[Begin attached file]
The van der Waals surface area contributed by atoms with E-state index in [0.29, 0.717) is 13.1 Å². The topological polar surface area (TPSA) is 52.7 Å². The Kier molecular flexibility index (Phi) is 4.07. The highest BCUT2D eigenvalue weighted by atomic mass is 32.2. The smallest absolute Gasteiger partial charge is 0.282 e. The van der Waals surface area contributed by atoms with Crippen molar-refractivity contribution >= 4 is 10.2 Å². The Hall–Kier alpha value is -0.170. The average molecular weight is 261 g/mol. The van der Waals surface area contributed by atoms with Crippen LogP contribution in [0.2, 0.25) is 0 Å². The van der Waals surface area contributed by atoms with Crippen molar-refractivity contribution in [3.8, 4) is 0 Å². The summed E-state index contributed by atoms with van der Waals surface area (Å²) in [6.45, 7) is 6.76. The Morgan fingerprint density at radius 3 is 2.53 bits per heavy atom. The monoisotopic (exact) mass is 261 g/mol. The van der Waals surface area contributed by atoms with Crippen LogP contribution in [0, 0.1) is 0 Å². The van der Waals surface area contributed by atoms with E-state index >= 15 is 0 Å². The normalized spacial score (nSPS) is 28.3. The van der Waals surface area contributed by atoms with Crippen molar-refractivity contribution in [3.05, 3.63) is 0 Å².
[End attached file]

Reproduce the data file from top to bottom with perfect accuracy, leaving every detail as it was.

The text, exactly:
The van der Waals surface area contributed by atoms with E-state index in [0.29, 0.717) is 13.1 Å². The topological polar surface area (TPSA) is 52.7 Å². The Kier molecular flexibility index (Phi) is 4.07. The highest BCUT2D eigenvalue weighted by atomic mass is 32.2. The smallest absolute Gasteiger partial charge is 0.282 e. The van der Waals surface area contributed by atoms with Crippen molar-refractivity contribution >= 4 is 10.2 Å². The Hall–Kier alpha value is -0.170. The average molecular weight is 261 g/mol. The van der Waals surface area contributed by atoms with Crippen LogP contribution in [0.2, 0.25) is 0 Å². The van der Waals surface area contributed by atoms with Crippen molar-refractivity contribution in [3.8, 4) is 0 Å². The summed E-state index contributed by atoms with van der Waals surface area (Å²) in [6.45, 7) is 6.76. The Morgan fingerprint density at radius 3 is 2.53 bits per heavy atom. The monoisotopic (exact) mass is 261 g/mol. The van der Waals surface area contributed by atoms with Crippen LogP contribution in [0, 0.1) is 0 Å². The van der Waals surface area contributed by atoms with E-state index >= 15 is 0 Å². The normalized spacial score (nSPS) is 28.3. The van der Waals surface area contributed by atoms with Crippen molar-refractivity contribution in [3.05, 3.63) is 0 Å².